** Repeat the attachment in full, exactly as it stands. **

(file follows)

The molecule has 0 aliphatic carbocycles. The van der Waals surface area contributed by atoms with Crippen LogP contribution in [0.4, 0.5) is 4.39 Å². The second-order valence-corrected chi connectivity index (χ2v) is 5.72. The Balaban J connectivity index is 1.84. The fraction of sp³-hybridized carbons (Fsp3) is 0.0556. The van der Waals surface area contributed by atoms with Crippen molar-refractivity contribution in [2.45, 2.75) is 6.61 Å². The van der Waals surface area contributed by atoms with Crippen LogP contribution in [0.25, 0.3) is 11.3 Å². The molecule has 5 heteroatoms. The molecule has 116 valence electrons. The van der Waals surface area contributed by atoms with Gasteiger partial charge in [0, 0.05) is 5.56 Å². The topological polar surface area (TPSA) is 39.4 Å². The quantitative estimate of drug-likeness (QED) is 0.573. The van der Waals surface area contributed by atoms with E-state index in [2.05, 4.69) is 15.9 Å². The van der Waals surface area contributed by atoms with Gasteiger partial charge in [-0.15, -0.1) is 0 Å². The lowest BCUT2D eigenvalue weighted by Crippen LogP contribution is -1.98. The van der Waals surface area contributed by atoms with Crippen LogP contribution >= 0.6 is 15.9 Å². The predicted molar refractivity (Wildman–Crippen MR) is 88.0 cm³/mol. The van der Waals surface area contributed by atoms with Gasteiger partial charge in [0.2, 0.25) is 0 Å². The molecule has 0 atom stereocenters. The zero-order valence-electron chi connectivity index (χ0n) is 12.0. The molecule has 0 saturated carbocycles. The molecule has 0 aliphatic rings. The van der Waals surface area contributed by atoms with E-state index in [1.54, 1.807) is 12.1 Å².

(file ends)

The molecule has 0 aliphatic carbocycles. The van der Waals surface area contributed by atoms with Crippen LogP contribution in [0.4, 0.5) is 4.39 Å². The second-order valence-corrected chi connectivity index (χ2v) is 5.72. The Balaban J connectivity index is 1.84. The fraction of sp³-hybridized carbons (Fsp3) is 0.0556. The van der Waals surface area contributed by atoms with Crippen molar-refractivity contribution in [2.45, 2.75) is 6.61 Å². The van der Waals surface area contributed by atoms with Crippen LogP contribution in [0.25, 0.3) is 11.3 Å². The molecule has 5 heteroatoms. The molecule has 116 valence electrons. The van der Waals surface area contributed by atoms with Gasteiger partial charge in [0, 0.05) is 5.56 Å². The topological polar surface area (TPSA) is 39.4 Å². The quantitative estimate of drug-likeness (QED) is 0.573. The van der Waals surface area contributed by atoms with E-state index in [2.05, 4.69) is 15.9 Å². The van der Waals surface area contributed by atoms with Gasteiger partial charge in [-0.15, -0.1) is 0 Å². The lowest BCUT2D eigenvalue weighted by Crippen LogP contribution is -1.98. The van der Waals surface area contributed by atoms with Crippen LogP contribution >= 0.6 is 15.9 Å². The predicted molar refractivity (Wildman–Crippen MR) is 88.0 cm³/mol. The van der Waals surface area contributed by atoms with Gasteiger partial charge in [0.2, 0.25) is 0 Å². The molecule has 0 atom stereocenters. The zero-order valence-electron chi connectivity index (χ0n) is 12.0. The molecule has 0 saturated carbocycles. The molecule has 0 aliphatic rings. The van der Waals surface area contributed by atoms with E-state index in [1.54, 1.807) is 12.1 Å².